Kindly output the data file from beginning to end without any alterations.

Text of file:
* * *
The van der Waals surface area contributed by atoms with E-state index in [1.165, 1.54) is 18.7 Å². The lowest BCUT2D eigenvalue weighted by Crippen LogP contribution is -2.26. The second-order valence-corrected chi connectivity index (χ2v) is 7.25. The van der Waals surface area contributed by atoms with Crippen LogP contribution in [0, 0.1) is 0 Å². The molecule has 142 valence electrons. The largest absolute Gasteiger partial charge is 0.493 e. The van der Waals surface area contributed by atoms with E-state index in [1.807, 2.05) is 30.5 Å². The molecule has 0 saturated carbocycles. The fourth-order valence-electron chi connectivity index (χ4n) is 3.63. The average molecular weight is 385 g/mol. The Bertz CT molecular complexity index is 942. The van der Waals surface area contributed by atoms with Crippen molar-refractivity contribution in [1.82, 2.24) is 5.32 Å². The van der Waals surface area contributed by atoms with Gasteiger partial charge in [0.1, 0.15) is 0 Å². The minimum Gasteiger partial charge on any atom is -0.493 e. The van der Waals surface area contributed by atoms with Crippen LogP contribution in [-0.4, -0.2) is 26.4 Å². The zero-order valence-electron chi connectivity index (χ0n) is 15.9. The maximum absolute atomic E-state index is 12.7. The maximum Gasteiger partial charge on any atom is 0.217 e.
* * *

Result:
The van der Waals surface area contributed by atoms with E-state index in [1.165, 1.54) is 18.7 Å². The lowest BCUT2D eigenvalue weighted by Crippen LogP contribution is -2.26. The second-order valence-corrected chi connectivity index (χ2v) is 7.25. The van der Waals surface area contributed by atoms with Crippen LogP contribution in [0, 0.1) is 0 Å². The molecule has 142 valence electrons. The largest absolute Gasteiger partial charge is 0.493 e. The van der Waals surface area contributed by atoms with E-state index in [1.807, 2.05) is 30.5 Å². The molecule has 0 saturated carbocycles. The fourth-order valence-electron chi connectivity index (χ4n) is 3.63. The average molecular weight is 385 g/mol. The Bertz CT molecular complexity index is 942. The van der Waals surface area contributed by atoms with Crippen molar-refractivity contribution in [1.82, 2.24) is 5.32 Å². The van der Waals surface area contributed by atoms with Gasteiger partial charge in [0.1, 0.15) is 0 Å². The minimum Gasteiger partial charge on any atom is -0.493 e. The van der Waals surface area contributed by atoms with Crippen LogP contribution in [-0.4, -0.2) is 26.4 Å². The zero-order valence-electron chi connectivity index (χ0n) is 15.9. The maximum absolute atomic E-state index is 12.7. The maximum Gasteiger partial charge on any atom is 0.217 e.